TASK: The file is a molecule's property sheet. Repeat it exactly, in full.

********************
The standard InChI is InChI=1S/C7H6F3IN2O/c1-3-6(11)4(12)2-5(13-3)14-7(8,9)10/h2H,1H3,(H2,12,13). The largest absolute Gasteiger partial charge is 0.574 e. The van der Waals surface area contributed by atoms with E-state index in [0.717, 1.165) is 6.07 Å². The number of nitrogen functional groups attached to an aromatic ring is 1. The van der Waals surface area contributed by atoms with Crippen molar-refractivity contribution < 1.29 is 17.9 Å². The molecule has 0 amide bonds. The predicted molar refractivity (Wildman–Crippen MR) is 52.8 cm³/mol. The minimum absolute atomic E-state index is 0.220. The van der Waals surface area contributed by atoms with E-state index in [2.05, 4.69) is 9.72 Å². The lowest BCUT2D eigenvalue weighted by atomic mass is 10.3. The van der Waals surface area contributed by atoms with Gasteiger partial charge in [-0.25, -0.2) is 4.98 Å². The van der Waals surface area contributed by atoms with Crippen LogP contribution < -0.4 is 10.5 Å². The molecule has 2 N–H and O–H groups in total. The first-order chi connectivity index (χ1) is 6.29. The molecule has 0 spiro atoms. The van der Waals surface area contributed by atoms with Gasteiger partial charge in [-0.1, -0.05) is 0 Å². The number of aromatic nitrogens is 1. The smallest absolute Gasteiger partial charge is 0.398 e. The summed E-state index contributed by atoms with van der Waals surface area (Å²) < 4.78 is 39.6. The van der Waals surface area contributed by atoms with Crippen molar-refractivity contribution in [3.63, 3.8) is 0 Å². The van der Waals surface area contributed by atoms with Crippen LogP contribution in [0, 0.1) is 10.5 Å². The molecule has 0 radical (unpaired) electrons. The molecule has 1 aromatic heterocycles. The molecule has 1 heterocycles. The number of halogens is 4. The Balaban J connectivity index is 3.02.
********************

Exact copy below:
The standard InChI is InChI=1S/C7H6F3IN2O/c1-3-6(11)4(12)2-5(13-3)14-7(8,9)10/h2H,1H3,(H2,12,13). The largest absolute Gasteiger partial charge is 0.574 e. The van der Waals surface area contributed by atoms with E-state index in [0.717, 1.165) is 6.07 Å². The number of nitrogen functional groups attached to an aromatic ring is 1. The van der Waals surface area contributed by atoms with Crippen molar-refractivity contribution < 1.29 is 17.9 Å². The molecule has 0 amide bonds. The predicted molar refractivity (Wildman–Crippen MR) is 52.8 cm³/mol. The minimum absolute atomic E-state index is 0.220. The van der Waals surface area contributed by atoms with E-state index in [2.05, 4.69) is 9.72 Å². The lowest BCUT2D eigenvalue weighted by atomic mass is 10.3. The van der Waals surface area contributed by atoms with Gasteiger partial charge in [-0.25, -0.2) is 4.98 Å². The van der Waals surface area contributed by atoms with Crippen LogP contribution < -0.4 is 10.5 Å². The molecule has 2 N–H and O–H groups in total. The first-order chi connectivity index (χ1) is 6.29. The molecule has 0 spiro atoms. The van der Waals surface area contributed by atoms with Gasteiger partial charge in [-0.1, -0.05) is 0 Å². The number of aromatic nitrogens is 1. The smallest absolute Gasteiger partial charge is 0.398 e. The summed E-state index contributed by atoms with van der Waals surface area (Å²) < 4.78 is 39.6. The van der Waals surface area contributed by atoms with Crippen molar-refractivity contribution in [3.63, 3.8) is 0 Å². The van der Waals surface area contributed by atoms with Crippen LogP contribution in [0, 0.1) is 10.5 Å². The molecule has 0 radical (unpaired) electrons. The molecule has 1 aromatic heterocycles. The molecule has 1 heterocycles. The number of halogens is 4. The Balaban J connectivity index is 3.02.